This story could've ended tragically years ago.
In 2007, then-22-year-old Kevin Morton Jr. had just finished working the night shift at a Detroit Arby's. The Oakland University student was heading to his car when a man emerged out of the shadows and attempted to rob Morton. The robber fired a shot that hit Morton in the abdomen. When Morton arrived at the hospital, doctors believed he had a 10 percent chance of making it through the night.
"Whether we call it intuition, experience or a miracle … we put some extra sutures in and the bleeding stopped," Dr. Dharti Sheth-Zelmanski, who was working the trauma unit at Detroit's St. John Hospital the night Morton arrived, told NBC News.
Before the shooting, Morton planned on going into the pharmaceutical industry. But after 50 days recovering in the hospital and witnessing the compassion of doctors who helped save his life, Morton changed his plans. Nine years after being shot, Morton graduated earlier this month from Michigan State University’s College of Osteopathic Medicine. He is set to start his residency at the same hospital where, nine years ago, he was given about a 10 percent chance of making it through the night.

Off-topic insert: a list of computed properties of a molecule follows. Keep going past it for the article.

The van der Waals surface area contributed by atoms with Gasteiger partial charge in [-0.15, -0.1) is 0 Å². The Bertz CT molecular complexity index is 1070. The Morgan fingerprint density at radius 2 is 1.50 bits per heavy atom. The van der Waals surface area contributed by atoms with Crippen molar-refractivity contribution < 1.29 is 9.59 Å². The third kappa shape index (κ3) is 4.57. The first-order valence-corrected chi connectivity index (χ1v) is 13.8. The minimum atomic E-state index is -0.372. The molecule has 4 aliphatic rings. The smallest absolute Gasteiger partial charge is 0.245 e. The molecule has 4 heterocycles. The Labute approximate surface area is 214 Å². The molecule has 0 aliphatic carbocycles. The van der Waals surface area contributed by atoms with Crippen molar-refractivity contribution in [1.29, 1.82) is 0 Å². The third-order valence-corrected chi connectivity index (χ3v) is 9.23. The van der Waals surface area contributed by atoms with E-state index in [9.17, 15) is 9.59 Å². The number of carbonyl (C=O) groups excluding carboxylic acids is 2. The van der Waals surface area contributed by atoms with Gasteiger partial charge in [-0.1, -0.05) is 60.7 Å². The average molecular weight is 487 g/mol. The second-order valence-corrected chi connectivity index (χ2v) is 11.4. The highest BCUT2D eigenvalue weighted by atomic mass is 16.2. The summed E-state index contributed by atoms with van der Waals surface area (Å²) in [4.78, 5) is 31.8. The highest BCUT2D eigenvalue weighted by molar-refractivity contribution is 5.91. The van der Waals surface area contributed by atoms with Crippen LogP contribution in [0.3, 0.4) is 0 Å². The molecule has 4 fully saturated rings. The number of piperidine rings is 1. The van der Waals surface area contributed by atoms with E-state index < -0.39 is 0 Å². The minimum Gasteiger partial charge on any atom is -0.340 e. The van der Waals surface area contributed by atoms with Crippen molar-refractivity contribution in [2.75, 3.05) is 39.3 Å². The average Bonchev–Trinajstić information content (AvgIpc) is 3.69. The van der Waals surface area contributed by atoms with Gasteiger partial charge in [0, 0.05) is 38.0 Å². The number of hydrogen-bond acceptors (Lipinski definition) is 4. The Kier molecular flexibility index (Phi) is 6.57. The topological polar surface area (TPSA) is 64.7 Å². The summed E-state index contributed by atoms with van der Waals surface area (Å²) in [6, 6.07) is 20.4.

"The compassion and drive that Dr. Sheth has shown in trying to save my life … I just wanna pay that forward," Morton told NBC News.
Sheth-Zelmanski told the news station that his patient-turned-protégé has come a long way.
"We knew he wasn't going to give up," Sheth-Zelmanski said. "We weren't gonna give up — so we had to make it happen."
Read more at NBC News.